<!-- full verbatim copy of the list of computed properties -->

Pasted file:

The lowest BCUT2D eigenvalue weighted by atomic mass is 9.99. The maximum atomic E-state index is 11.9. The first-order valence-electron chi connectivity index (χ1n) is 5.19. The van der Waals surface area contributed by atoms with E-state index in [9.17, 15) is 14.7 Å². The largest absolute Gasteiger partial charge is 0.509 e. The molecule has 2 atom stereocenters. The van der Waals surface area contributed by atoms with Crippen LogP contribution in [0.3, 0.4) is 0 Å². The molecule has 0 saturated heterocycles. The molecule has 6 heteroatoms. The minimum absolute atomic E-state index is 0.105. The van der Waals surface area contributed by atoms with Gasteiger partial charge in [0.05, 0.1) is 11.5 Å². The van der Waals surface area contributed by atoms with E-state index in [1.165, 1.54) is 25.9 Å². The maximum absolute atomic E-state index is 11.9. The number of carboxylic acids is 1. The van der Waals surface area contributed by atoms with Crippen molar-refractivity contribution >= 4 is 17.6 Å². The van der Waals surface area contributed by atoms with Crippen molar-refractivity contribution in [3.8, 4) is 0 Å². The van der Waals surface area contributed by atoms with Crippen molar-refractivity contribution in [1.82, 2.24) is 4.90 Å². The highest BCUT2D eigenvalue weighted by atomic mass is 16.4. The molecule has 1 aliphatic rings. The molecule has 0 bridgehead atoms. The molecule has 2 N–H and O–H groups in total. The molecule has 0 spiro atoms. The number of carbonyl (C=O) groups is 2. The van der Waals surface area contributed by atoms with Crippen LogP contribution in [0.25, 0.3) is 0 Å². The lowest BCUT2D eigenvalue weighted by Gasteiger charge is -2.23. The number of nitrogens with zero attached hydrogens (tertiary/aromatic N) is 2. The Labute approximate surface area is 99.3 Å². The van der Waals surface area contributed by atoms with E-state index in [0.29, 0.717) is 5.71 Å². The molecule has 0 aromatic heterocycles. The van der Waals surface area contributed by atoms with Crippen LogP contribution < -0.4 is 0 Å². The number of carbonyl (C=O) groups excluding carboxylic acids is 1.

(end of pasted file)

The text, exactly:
The lowest BCUT2D eigenvalue weighted by atomic mass is 9.99. The maximum atomic E-state index is 11.9. The first-order valence-electron chi connectivity index (χ1n) is 5.19. The van der Waals surface area contributed by atoms with E-state index in [9.17, 15) is 14.7 Å². The largest absolute Gasteiger partial charge is 0.509 e. The molecule has 2 atom stereocenters. The van der Waals surface area contributed by atoms with Crippen LogP contribution in [0.3, 0.4) is 0 Å². The molecule has 0 saturated heterocycles. The molecule has 6 heteroatoms. The minimum absolute atomic E-state index is 0.105. The van der Waals surface area contributed by atoms with Gasteiger partial charge in [0.05, 0.1) is 11.5 Å². The van der Waals surface area contributed by atoms with E-state index in [1.165, 1.54) is 25.9 Å². The maximum absolute atomic E-state index is 11.9. The number of carboxylic acids is 1. The van der Waals surface area contributed by atoms with Crippen molar-refractivity contribution >= 4 is 17.6 Å². The van der Waals surface area contributed by atoms with Crippen molar-refractivity contribution in [3.8, 4) is 0 Å². The van der Waals surface area contributed by atoms with Crippen molar-refractivity contribution in [1.82, 2.24) is 4.90 Å². The highest BCUT2D eigenvalue weighted by atomic mass is 16.4. The molecule has 1 aliphatic rings. The molecule has 0 bridgehead atoms. The molecule has 2 N–H and O–H groups in total. The molecule has 0 spiro atoms. The number of carbonyl (C=O) groups is 2. The van der Waals surface area contributed by atoms with Crippen LogP contribution in [0.25, 0.3) is 0 Å². The lowest BCUT2D eigenvalue weighted by Gasteiger charge is -2.23. The number of nitrogens with zero attached hydrogens (tertiary/aromatic N) is 2. The Labute approximate surface area is 99.3 Å². The van der Waals surface area contributed by atoms with E-state index in [0.29, 0.717) is 5.71 Å². The molecule has 0 aromatic heterocycles. The van der Waals surface area contributed by atoms with Crippen LogP contribution < -0.4 is 0 Å². The number of carbonyl (C=O) groups excluding carboxylic acids is 1.